“Harvey served less than a year in public office before his brutal assassination but his life profoundly changed a city, state, nation and a global community. His courage, passion and sense of justice rocked a country and stirred the very core of a put down and pushed out community, bringing forward new hope and a new vision of freedom”
~ Harvey Milk Foundation.
Harvey Milk (May 22, 1930 – November 27, 1978)
After three unsuccessful campaigns, Harvey Milk was elected to the San Francisco County Board of Supervisors. His election was a landmark event. The reason? Harvey Milk was gay, and his election was the first of an openly gay elected official in the United States. To win the election, Milk had to gain the support of all segments of his district.
On election night, Harvey Milk reminded his supporters: “This is not my victory — it’s yours. If a gay man can win, it proves that there is hope for all minorities who are willing to fight.”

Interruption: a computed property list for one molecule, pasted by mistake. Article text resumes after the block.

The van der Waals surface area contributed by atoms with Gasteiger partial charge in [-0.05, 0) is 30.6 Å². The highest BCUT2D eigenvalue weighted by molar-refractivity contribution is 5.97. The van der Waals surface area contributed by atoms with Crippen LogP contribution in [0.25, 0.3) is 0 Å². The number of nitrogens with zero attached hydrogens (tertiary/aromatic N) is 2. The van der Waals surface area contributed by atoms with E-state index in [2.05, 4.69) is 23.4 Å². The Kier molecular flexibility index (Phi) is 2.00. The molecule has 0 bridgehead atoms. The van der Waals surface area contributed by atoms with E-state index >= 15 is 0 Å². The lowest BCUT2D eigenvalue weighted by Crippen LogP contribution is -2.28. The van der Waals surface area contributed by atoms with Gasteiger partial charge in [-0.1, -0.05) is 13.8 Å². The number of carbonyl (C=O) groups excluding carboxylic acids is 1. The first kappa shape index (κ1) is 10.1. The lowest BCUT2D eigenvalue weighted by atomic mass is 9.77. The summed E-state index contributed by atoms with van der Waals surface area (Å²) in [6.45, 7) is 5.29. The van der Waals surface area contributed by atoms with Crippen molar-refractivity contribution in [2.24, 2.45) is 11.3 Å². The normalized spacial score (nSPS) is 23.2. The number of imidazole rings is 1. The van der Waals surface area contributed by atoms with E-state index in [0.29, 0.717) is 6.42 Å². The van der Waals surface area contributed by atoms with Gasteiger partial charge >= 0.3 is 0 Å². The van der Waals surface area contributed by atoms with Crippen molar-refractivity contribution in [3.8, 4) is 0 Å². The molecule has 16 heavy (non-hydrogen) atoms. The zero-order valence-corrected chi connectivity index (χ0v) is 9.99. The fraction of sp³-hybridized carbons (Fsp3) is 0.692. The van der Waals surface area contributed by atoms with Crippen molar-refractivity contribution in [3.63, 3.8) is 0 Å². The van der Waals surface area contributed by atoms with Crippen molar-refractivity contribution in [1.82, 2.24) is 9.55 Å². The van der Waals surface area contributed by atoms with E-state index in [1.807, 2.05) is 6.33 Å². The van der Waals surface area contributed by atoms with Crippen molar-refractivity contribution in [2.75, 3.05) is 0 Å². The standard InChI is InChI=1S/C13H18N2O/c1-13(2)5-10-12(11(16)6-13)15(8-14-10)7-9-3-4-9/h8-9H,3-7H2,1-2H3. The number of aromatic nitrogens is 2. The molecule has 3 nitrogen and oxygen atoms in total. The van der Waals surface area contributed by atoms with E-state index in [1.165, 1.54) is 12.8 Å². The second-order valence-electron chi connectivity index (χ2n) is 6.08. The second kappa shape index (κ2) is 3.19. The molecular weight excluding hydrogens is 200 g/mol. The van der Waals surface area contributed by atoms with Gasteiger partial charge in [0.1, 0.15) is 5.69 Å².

Milk knew that his position as a San Francisco Supervisor advocating gay rights placed him in danger. Hate mail began to pour into his office. With chilling foresight Milk made a tape recording on November 18, 1977, with instructions to have it read only if he died by assassination. In it he says, “If a bullet should enter my brain, let that bullet destroy every closet door.” On November 27, 1978, Supervisor Milk and Mayor Moscone were assassinated by Dan White, a former police officer who had clashed with Milk over gay issues. After shooting the mayor, White entered Milk’s office and shot him five times at his desk.